Difference engine: Less than a perfect 10

 Microsoft’s Windows 10 is failing to catch on

AFTER an initial flurry of people upgrading their personal computers to Windows 10, the latest and greatest version of Microsoft’s popular operating system, the migration seems to be running out of steam—despite a roll-out that was the most carefully managed in the company’s 40-year history. Launched in late July, after nine months of public testing, Windows 10 is available free (until next July) to anyone running Windows 7 or Windows 8.1 on their computers. Despite this unprecedented generosity from Microsoft, Windows 10 accounts for only 9% of computers used to surf the web, says Net Applications, an internet analytics firm based in Aliso Viejo, California. By contrast, six-year-old Windows 7 runs on over 56% of computers. Even the disastrous Windows 8/8.1 has a 14% share, while older versions still (mainly Windows XP) account for over 12%. For the record, Apple’s OS X claims 7% and open-source Linux 1.6% of total users.

These are, of course, early days for Windows 10. And to have chalked up, in little over four months, something like 135m sales and upgrades (out of the 1.5 billion of so PCs in the world) is no mean feat. Microsoft’s professed goal is to have a billion copies of Windows 10 in use within three years. That may still be possible, but consider this: Windows 7’s share of the market of late has started to rise, not fall.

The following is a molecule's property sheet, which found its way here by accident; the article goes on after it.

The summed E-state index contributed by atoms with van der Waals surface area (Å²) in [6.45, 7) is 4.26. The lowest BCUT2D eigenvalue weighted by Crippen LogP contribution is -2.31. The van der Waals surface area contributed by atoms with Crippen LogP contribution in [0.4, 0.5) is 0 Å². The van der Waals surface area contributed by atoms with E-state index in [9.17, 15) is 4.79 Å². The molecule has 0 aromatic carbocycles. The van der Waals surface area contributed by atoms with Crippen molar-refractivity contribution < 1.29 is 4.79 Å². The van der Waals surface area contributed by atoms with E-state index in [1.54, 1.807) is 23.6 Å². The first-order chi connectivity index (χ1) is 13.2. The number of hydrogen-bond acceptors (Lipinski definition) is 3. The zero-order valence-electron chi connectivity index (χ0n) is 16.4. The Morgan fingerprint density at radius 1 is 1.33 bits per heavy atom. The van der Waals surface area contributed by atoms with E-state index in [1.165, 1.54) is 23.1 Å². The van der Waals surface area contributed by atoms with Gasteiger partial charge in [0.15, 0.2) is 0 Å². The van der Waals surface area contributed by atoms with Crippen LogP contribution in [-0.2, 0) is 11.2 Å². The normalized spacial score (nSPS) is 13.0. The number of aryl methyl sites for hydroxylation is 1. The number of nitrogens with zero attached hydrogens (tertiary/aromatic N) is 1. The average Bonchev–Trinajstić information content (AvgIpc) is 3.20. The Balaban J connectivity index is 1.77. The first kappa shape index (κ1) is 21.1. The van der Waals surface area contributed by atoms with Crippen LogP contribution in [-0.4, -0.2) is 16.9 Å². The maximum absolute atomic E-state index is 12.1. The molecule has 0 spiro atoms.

No doubt, some of that increase can be traced to computer users rushing to buy new PCs with Windows 7 pre-installed before supplies run out. Others have snapped up shrunk-wrapped copies of the old operating system while they are still on the shelves. Microsoft has now stopped supplying Windows 7 to original-equipment makers as well as retailers, though a substantial inventory still exists. Whatever the reasons for the slowdown in Windows 10’s uptake, clearly a lot of people are attached to Windows 7 and are reluctant to part with it.